During Urban League of Greater Madison Summit
During his address to the Madison Region’s Economic Development and Diversity Summit on Oct. 22, Marc Morial said that when he was the mayor of New Orleans a local activist used to argue for aid to low-income neighborhoods by employing an unforgettable culinary metaphor.
“He used to say, ‘Mayor, put some jam on the bottom shelf. You got to put the jam on the bottom shelf of the pantry where we can get it. You put it on the top shelf, we just can’t get it unless we topple the shelf over.’”
Morial, who served as mayor of New Orleans from 1994-2002, was the youngest person (age 36) ever elected to lead a major U.S city. He went on to serve as the president of U. S. Conference of Mayors in 2001 and currently serves as the president and CEO of the National Urban League.
During his virtual address to the summit, which was sponsored by the Greater Madison Urban League, Morial made the case for the enactment of a $5 trillion national economic development program aimed at what he called “left behind and left out” neighborhoods. He calls it the “Main Street Marshall Plan,” a nod to the program, carried out largely by the United States under Secretary of State George Marshall, that pumped $15 billion into Western Europe after World War II and was essential to the region’s economic recovery.
The time for such bold action is now, Morial told attendees, because America’s economic malaise has gone on long enough—to the point where it affects every strata of American society.
For too many Americans, broad economic trends have been on a downward slope for too long, Morial said, regardless of the jobless rate.
“The truth is and the fact of the matter is whether we had high unemployment or low employment, the actual economic standing of America’s poor, working and middle-class Americans has been on a steady deterioration for decades.”
Wage stagnation is the main culprit, Morial said.
“It’s because most people’s number one asset is what they earn when they work, it’s their income, it’s their paycheck. That’s what most people rely on, that’s what most people rest on. For America’s poor, working and middle-class citizens those earnings have simply not kept pace with inflation over the last 20 or 25 or even more years.”
For those at the top of the heap, it’s a different story.
“It’s remarkable when you look at comparatively increasing earnings against inflation for the top 20 percent, where their earnings have outpaced inflation and everyone else’s has not even kept pace with inflation,” Morial said.
The trend marks a break from the the period that stretched from 1945 to 1975, when earnings for people from all income levels rose faster than the rate of inflation. One reason for that trend was the quality of jobs—many more jobs paid a living wage during that period, especially union jobs.
Keeping the quality of jobs uppermost in mind is important when advocating for and designing economic empowerment policies, Morial said.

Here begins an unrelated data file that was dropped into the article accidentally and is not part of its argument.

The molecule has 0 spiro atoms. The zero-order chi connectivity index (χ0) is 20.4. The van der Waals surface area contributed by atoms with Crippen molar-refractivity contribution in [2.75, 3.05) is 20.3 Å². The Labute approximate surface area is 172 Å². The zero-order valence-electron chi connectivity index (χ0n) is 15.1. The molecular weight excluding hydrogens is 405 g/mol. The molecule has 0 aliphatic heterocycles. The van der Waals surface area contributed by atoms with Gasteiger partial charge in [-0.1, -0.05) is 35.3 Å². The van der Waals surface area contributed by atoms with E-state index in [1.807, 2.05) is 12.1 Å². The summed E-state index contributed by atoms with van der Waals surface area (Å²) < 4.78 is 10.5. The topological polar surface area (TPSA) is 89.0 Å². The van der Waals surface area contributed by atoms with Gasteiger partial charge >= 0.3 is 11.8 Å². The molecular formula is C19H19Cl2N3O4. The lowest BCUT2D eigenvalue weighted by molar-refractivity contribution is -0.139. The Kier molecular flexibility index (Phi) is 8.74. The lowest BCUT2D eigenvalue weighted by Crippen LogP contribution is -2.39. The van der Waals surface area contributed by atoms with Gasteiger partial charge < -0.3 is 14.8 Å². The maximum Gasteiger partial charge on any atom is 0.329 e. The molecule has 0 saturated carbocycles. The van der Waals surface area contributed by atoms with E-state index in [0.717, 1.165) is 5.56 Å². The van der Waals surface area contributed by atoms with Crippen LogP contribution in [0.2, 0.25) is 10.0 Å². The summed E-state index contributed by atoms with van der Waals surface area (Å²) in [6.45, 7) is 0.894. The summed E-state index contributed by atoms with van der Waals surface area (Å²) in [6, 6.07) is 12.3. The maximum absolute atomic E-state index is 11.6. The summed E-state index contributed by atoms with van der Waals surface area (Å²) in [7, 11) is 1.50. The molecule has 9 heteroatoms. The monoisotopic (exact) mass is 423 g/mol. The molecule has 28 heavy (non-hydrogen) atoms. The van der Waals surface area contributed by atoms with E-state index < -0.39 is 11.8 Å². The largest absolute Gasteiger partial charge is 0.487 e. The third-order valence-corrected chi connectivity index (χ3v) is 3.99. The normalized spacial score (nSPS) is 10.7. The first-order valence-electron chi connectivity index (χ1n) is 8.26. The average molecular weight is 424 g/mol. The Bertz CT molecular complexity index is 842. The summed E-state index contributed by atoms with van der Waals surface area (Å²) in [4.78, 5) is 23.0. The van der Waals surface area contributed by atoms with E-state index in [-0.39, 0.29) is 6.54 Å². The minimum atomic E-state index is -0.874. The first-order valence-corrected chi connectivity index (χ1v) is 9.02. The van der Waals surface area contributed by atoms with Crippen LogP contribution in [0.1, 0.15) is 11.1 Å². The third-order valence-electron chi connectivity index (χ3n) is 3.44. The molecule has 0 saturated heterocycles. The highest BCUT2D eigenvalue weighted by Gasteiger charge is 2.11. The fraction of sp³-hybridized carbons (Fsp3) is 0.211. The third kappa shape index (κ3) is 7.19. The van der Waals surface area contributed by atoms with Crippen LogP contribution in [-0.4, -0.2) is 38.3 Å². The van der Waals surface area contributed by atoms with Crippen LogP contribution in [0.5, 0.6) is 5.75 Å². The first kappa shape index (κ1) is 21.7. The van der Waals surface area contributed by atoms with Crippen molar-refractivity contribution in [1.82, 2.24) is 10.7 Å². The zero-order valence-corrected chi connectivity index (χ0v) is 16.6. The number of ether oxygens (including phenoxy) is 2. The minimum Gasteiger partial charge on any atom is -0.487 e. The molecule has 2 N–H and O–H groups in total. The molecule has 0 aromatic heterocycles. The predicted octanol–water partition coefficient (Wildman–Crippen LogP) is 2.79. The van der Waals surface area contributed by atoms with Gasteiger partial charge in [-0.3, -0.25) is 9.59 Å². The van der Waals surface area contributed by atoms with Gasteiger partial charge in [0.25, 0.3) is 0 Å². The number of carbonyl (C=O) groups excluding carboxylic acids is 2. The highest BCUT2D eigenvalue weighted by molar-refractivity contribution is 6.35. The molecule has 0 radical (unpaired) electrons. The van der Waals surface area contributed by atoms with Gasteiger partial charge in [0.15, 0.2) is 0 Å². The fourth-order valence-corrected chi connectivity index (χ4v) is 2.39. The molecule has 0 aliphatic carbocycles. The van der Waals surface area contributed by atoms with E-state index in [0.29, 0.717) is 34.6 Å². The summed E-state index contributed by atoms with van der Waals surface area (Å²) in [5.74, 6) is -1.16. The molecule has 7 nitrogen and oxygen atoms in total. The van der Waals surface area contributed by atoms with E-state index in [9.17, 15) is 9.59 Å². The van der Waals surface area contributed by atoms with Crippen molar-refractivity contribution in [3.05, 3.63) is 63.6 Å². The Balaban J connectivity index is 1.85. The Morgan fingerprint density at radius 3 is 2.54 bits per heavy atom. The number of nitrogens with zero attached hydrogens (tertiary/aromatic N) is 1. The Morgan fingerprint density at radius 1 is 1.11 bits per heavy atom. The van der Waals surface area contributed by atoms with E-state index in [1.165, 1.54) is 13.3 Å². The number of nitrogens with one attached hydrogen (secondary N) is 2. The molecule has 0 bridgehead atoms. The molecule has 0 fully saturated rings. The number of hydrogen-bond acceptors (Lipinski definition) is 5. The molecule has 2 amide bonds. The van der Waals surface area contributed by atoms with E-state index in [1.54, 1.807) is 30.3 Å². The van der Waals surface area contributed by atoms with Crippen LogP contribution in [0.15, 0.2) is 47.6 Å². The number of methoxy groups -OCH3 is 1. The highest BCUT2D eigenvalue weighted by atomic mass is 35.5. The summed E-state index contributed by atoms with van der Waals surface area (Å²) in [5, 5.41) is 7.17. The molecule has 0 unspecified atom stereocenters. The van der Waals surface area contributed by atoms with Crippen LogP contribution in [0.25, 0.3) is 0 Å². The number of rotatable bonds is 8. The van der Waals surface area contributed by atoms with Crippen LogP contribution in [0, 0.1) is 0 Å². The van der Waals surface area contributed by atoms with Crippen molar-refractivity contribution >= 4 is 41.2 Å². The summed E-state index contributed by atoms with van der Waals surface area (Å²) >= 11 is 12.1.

“It is about the types of jobs, it is about your ability to know how workface and education and corporate policies evolve to help people move up the proverbial economic ladder and to build a set of economic strategies that help people get on the ladder and move up the ladder in a consistent way.”
Lose that focus, Morial said, and too many people will be stuck working two or more jobs (to say nothing of side hustles) just to make ends meet. It’s a national problem, Morial said, one that too many misperceive by looking only at the stock market. Such myopia, willful or not, is unacceptable, Morial said.
“And we cannot dismiss it and just say ‘Well, the economy created x-y-z jobs and the stock market is doing so good and that’s the end of the story.’ That’s not the end of the story—it’s a much more complex situation.”
A key component of any meaningful urban economic redevelopment program is one that’s focused on cities, Morial said. Past programs, like President Lyndon B. Johnson’s Model Cities program and the empowerment zone program implemented during President Bill Clinton’s tenure, featured such components. But Johnson’s and Clinton’s programs were starved of funds by their Republican successors and the progress those programs made in revivifying urban centers, many hampered by redlining and other racist policies, stalled.
That’s led to “the proliferation of second-tier financial services — pawnshops, check cashing, and payday lenders — and sometimes second-tier retail and liquor stores and fast food only,” Morial said. “No neighborhood should have only those options — it should have quality retail as well, it should have first-tier financial resources as well.”
Non-profits like the Urban League of Greater Madison must play an essential role in not only advocating for the adoption of the Main Street Marshall Plan and related programs, but in carrying them out. To explain why, Morial returned to a version of the metaphor employed by that community activist in New Orleans.
“We sometimes have to ‘tree shake,’ sometimes we have to ‘jelly make,’” Morial said. “Sometimes we have to play in the sweets, sometimes we have to work in the neighborhood and the streets, and that makes Urban League unique.”
During the question-and-answer session that followed his address, Morial was asked by Dr. Ruben L. Anthony Jr., the president and CEO of the local Urban League, what he would say to inspire people to advocate for the kind of policies he’d just finished discussing.
“We have to be marathon runners, and perhaps as a generation we’ve not faced the kind of challenge like this that requires us to be long runners,” Morial said. “This is unique year—but let it be a year that helps us redirect and redefine our futures. That’s what it needs to be. We can’t get tired, we can’t get cynical. We can’t get weary.”